The rotavirus cells are shown here in fluid; The vaccine for this virus must be administered before 15 weeks of age to be effective in preventing diseases caused by infection with this virus.

Previously, it was thought that the most numerous and free individual particles could have a greater impact on a person and be more contagious, simply due to more points of contact.

Instead, as a group, "they cooperate and compensate for the inadequacies of others," Altan-Bonnet said.

While there is currently no vaccine for norovirus, there is one for rotavirus. However, even that must be administered before 15 weeks of age to be effective.

This limitation is basically useless in areas where access to medical care is limited, which are the same areas where contaminated drinking water and other conditions can lead to more cases of virus and where the vaccine would be more necessary.

But this new research can help expand the way doctors can treat and possibly prevent these two common viral infections.

"This research will lead to the development of different types of antiviral drugs, which target clusters differently," said Altan-Bonnet.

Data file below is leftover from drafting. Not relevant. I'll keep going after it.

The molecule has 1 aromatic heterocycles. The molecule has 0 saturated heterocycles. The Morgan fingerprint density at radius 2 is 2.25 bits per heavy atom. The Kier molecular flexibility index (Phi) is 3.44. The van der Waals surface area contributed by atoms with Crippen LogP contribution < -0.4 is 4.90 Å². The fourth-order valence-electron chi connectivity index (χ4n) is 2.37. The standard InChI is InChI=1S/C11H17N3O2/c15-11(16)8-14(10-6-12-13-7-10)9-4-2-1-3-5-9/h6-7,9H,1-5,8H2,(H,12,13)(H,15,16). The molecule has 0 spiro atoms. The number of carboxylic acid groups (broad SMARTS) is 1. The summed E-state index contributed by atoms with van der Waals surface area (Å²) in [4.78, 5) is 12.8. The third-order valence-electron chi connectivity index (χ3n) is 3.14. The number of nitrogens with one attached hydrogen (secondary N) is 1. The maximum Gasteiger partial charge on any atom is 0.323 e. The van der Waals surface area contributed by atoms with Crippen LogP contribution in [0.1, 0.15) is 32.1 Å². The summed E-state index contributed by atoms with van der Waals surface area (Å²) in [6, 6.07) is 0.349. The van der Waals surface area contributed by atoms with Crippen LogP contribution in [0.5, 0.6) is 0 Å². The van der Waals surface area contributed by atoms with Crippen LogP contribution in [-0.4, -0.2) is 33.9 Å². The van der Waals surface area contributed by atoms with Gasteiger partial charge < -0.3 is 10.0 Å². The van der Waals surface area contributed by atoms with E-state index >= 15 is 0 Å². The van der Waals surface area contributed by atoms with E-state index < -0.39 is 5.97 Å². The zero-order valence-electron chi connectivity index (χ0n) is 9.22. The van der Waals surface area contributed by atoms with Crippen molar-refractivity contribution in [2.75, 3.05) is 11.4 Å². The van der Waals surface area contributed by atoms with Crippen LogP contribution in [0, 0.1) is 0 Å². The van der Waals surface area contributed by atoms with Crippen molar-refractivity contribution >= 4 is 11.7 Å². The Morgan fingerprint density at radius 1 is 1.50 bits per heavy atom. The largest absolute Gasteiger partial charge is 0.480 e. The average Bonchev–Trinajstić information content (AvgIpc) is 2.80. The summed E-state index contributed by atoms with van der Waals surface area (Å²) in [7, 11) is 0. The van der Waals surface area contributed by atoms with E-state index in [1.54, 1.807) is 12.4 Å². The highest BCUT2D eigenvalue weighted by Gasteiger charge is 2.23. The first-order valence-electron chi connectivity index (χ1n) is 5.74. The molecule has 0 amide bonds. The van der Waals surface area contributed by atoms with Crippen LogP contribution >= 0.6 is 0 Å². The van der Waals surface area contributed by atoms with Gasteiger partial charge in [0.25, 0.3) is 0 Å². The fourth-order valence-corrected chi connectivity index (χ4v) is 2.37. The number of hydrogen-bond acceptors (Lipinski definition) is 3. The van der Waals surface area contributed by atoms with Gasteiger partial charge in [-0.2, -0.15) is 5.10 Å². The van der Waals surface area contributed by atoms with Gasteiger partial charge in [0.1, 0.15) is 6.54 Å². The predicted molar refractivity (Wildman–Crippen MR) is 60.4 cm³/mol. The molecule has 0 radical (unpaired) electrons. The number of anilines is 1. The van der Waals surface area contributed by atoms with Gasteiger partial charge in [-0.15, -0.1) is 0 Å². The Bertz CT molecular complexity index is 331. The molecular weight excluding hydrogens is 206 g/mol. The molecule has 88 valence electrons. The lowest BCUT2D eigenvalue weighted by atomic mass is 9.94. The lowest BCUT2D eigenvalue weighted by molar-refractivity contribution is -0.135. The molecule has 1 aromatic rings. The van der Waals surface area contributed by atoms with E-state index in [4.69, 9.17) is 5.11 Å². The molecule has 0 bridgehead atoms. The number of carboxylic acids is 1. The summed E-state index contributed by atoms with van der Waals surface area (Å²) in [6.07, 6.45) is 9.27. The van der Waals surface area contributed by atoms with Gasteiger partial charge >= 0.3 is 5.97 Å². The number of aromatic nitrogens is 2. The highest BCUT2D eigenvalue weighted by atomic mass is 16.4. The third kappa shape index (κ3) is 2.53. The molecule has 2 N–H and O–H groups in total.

& # 39; One way to do it is by pointing to the membranes & # 39;

The NIH researchers then hope to extend this project to observe more viruses, whether they behave similarly in groups, and how our bodies react to them in groups compared to free-field particles.

It has also been confirmed that the common cold (rhinovirus) can be transmitted in groups, but researchers are now analyzing whether that virus, as well as the flu, can be transmitted to humans in the form of vesicles.

"My prediction is yes," said Altan-Bonnet. "Now it makes a lot of sense to think that viruses want to be transported together in large quantities."

The initial purpose of Altan-Bonnets for this research, which began in 2015, was to analyze the use of poliovirus to fight brain tumors.

She also hopes to apply these findings to advance that research, and potentially experiment with polio groups to better attack tumors.